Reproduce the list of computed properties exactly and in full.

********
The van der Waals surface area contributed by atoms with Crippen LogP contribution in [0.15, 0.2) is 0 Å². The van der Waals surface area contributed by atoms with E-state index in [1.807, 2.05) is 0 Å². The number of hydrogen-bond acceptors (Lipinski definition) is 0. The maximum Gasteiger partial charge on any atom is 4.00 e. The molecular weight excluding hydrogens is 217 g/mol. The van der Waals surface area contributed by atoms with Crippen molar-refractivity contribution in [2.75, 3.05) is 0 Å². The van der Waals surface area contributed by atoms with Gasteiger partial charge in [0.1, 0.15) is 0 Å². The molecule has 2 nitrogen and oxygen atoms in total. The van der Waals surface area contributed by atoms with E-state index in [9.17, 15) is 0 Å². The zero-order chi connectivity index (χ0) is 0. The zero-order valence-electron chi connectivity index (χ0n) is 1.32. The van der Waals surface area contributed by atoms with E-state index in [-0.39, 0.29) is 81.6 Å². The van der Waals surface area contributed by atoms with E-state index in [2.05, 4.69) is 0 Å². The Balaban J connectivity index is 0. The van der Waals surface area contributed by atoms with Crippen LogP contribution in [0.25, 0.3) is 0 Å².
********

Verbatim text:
The van der Waals surface area contributed by atoms with Crippen LogP contribution in [0.15, 0.2) is 0 Å². The van der Waals surface area contributed by atoms with E-state index in [1.807, 2.05) is 0 Å². The number of hydrogen-bond acceptors (Lipinski definition) is 0. The maximum Gasteiger partial charge on any atom is 4.00 e. The molecular weight excluding hydrogens is 217 g/mol. The van der Waals surface area contributed by atoms with Crippen molar-refractivity contribution in [2.75, 3.05) is 0 Å². The van der Waals surface area contributed by atoms with Gasteiger partial charge in [0.1, 0.15) is 0 Å². The molecule has 2 nitrogen and oxygen atoms in total. The van der Waals surface area contributed by atoms with E-state index in [9.17, 15) is 0 Å². The zero-order chi connectivity index (χ0) is 0. The zero-order valence-electron chi connectivity index (χ0n) is 1.32. The van der Waals surface area contributed by atoms with E-state index in [-0.39, 0.29) is 81.6 Å². The van der Waals surface area contributed by atoms with E-state index in [2.05, 4.69) is 0 Å². The Balaban J connectivity index is 0. The van der Waals surface area contributed by atoms with Crippen LogP contribution in [0.25, 0.3) is 0 Å².